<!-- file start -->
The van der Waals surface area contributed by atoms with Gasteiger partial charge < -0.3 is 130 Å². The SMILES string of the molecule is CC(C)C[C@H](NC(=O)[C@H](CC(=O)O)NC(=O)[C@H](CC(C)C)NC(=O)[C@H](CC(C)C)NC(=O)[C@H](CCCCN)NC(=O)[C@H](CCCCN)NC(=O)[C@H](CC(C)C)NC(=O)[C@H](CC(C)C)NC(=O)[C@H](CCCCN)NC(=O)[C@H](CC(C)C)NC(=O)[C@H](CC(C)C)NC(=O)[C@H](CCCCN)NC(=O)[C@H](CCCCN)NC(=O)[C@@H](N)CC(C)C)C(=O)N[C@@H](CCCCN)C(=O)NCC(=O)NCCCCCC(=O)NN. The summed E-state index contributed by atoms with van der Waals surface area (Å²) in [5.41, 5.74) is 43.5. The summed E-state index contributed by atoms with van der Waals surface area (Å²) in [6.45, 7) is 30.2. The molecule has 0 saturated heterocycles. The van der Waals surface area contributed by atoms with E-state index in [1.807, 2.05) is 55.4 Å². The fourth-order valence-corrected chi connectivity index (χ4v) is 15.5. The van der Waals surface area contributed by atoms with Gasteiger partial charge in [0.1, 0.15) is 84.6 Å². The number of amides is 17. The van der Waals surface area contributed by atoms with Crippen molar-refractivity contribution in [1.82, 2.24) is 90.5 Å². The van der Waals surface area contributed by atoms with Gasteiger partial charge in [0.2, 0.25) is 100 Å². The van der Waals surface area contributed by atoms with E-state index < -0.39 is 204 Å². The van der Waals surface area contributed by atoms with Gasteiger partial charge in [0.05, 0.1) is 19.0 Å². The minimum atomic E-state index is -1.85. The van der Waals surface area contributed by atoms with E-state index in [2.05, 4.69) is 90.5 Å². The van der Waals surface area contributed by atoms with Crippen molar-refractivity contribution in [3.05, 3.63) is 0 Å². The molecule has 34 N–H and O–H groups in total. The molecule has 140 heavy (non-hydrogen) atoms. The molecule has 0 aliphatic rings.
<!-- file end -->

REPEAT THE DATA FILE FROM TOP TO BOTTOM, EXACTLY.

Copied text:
The van der Waals surface area contributed by atoms with Gasteiger partial charge < -0.3 is 130 Å². The SMILES string of the molecule is CC(C)C[C@H](NC(=O)[C@H](CC(=O)O)NC(=O)[C@H](CC(C)C)NC(=O)[C@H](CC(C)C)NC(=O)[C@H](CCCCN)NC(=O)[C@H](CCCCN)NC(=O)[C@H](CC(C)C)NC(=O)[C@H](CC(C)C)NC(=O)[C@H](CCCCN)NC(=O)[C@H](CC(C)C)NC(=O)[C@H](CC(C)C)NC(=O)[C@H](CCCCN)NC(=O)[C@H](CCCCN)NC(=O)[C@@H](N)CC(C)C)C(=O)N[C@@H](CCCCN)C(=O)NCC(=O)NCCCCCC(=O)NN. The summed E-state index contributed by atoms with van der Waals surface area (Å²) in [5.41, 5.74) is 43.5. The summed E-state index contributed by atoms with van der Waals surface area (Å²) in [6.45, 7) is 30.2. The molecule has 0 saturated heterocycles. The van der Waals surface area contributed by atoms with E-state index in [1.807, 2.05) is 55.4 Å². The fourth-order valence-corrected chi connectivity index (χ4v) is 15.5. The van der Waals surface area contributed by atoms with Gasteiger partial charge in [0.1, 0.15) is 84.6 Å². The number of amides is 17. The van der Waals surface area contributed by atoms with Crippen molar-refractivity contribution in [1.82, 2.24) is 90.5 Å². The van der Waals surface area contributed by atoms with Gasteiger partial charge in [0.2, 0.25) is 100 Å². The van der Waals surface area contributed by atoms with E-state index < -0.39 is 204 Å². The van der Waals surface area contributed by atoms with Gasteiger partial charge in [0.05, 0.1) is 19.0 Å². The minimum atomic E-state index is -1.85. The van der Waals surface area contributed by atoms with E-state index in [2.05, 4.69) is 90.5 Å². The van der Waals surface area contributed by atoms with Crippen molar-refractivity contribution in [3.05, 3.63) is 0 Å². The molecule has 34 N–H and O–H groups in total. The molecule has 140 heavy (non-hydrogen) atoms. The molecule has 0 aliphatic rings.